What does garments and our daily roles in life have in common with our relationships? Ray C. Stedman explains this below:
‘All of us are involved in certain roles in life. Most of us are citizens of this country, and that fact makes certain demands upon us. We act differently as a public citizen than we do in private at home. At home we have various roles. Some of us are fathers, some are mothers, some are sons and daughters, brothers and sisters. We relate to each other in different ways in these various roles. In our jobs some of us are carpenters, some are teachers, some are lawyers, some are housewives.
All these occupations make various demands on us. Oftentimes we associate particular garments with these roles.
Garments, therefore, as used in Scripture, are a beautiful symbol of our relationships with others — our friendships, our associations, our contacts with the ones with whom we have to do — and of the roles which we play in life, and the character and attitudes we bring to those associations, particularly as regards our behavior.
Now, what this Scripture (Leviticus 13:47-49) is teaching us is the possibility that this area of our life can be infected with leprous disease. Certain practices and attitudes, certain aspects of our relationships with one another can have spots in them which are dangerous. Certain practices or habits we may fall into with another person can be destructive.
A relationship may be beautiful except for one area, one attitude that we hold — perhaps some dangerous, lurking, hidden resentment that we bear toward an individual and which comes out in our relationship. God wants us to deal with these leprosies that appear in our relationships. He sets forth for us in this passage how to do it. They require the same sort of treatment as did leprosy in our individual lives. For instance, we read in Verse 50:
“And the priest shall examine the disease, and shut up that which has the disease for seven days; then he shall examine the disease on the seventh day.” (Leviticus 13:50-51 a RSV)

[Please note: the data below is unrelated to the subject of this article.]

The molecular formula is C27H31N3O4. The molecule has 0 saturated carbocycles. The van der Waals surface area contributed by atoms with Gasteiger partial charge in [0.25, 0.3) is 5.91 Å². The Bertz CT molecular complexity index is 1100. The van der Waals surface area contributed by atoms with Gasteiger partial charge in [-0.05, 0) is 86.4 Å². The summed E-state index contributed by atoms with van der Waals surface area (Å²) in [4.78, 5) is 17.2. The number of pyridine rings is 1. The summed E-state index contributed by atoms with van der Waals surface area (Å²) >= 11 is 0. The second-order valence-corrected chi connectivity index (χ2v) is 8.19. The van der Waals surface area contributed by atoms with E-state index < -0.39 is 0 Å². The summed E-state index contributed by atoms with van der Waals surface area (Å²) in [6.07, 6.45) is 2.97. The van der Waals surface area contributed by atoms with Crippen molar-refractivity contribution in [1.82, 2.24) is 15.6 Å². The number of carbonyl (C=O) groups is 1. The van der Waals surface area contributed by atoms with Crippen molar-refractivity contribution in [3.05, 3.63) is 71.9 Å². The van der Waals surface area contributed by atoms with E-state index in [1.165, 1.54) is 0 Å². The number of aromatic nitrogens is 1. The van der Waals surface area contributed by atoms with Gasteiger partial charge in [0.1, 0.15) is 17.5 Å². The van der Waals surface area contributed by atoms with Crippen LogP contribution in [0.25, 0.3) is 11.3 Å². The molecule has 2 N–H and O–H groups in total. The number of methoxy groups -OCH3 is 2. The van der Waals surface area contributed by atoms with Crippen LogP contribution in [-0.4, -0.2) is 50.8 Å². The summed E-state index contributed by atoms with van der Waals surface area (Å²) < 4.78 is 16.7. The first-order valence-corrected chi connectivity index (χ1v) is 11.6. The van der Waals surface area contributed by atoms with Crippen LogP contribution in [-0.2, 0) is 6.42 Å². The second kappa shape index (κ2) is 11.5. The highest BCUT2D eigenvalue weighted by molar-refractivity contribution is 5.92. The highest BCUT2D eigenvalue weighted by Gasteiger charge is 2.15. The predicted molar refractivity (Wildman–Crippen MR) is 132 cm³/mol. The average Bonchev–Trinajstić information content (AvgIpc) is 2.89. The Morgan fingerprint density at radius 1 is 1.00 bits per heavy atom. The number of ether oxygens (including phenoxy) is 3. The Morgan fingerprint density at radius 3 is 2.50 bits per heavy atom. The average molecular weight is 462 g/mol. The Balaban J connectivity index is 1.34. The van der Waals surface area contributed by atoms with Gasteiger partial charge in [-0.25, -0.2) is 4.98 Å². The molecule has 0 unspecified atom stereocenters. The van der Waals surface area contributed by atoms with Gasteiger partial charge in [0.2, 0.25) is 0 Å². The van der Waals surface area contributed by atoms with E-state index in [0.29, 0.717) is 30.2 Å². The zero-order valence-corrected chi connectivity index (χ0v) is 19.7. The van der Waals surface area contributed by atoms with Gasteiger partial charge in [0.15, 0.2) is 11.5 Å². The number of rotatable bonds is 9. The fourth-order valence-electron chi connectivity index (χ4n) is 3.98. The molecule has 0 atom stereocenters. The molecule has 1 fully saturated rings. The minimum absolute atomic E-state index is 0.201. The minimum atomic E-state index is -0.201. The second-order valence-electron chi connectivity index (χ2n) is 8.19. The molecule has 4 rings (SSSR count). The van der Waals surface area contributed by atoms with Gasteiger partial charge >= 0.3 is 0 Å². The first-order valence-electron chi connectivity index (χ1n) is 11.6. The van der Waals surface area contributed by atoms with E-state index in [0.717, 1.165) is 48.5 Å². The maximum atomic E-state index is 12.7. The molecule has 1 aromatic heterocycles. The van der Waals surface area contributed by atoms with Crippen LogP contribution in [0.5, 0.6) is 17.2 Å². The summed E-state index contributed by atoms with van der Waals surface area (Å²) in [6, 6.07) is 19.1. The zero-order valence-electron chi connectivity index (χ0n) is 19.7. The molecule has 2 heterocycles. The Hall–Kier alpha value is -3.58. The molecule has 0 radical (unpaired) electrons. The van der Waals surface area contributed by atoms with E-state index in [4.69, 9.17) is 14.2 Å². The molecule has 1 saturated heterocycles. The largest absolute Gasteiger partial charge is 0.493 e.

Notice that the same patient investigation is required as in the case of a spot in the individual himself. There is to be no hasty, impulsive judgment. How many times we offend this way! We see a person in a relationship with someone else and we are prone to be so critical and to leap to unwarranted conclusions. We don’t take time to examine the relationship awhile, to think it through, to investigate before we come to a judgment. On the other hand, how frequently we err in the opposite direction in our own relationships, because of our emotional involvement. We enjoy a relationship that we have with somebody so much that we are defensive if anybody questions anything about it. We don’t want to examine it and are immediately offended if anybody else does, and we won’t listen to them at all. But the Word of God calls for an investigation when something is brought to our attention which is possibly hurtful or dangerous in a relationship. It is to be shut up for seven days (the number of perfection). That is, it is to be examined until you understand it thoroughly and know what you’re doing. That is the first step.
Second, if the disease spreads, the garment must be destroyed, Verse 52:
“If the disease has spread in the garment, in warp or woof, or in the skin, whatever be the use of the skin, the disease is a malignant leprosy; it is unclean. And he shall burn the garment, whether diseased in warp or woof, woolen or linen, or anything of skin, for it is a malignant leprosy; it shall be burned in the fire.” (Leviticus-13:51 b-52 RSV)
If a relationship has something harmful about it which is beginning to spread to and infect others, or if it is taking over such great areas of our life and is getting us so involved that we neglect our responsibilities in our other relationships, then drastic action must be taken. We all know how this can come about. We can get inordinately tied up with someone so that they begin to occupy all our time, and other people with legitimate demands upon us are slighted. If this is the situation, the relationship is dangerous and needs to be ended. A garment infected in this way must be destroyed, must be burned. This passage teaches us that it is better that this be done than that our life become totally unbalanced.’
Pr. Paddick van Zyl
Source: Ray C. Stedman Expository Studies via http://www.studylight.org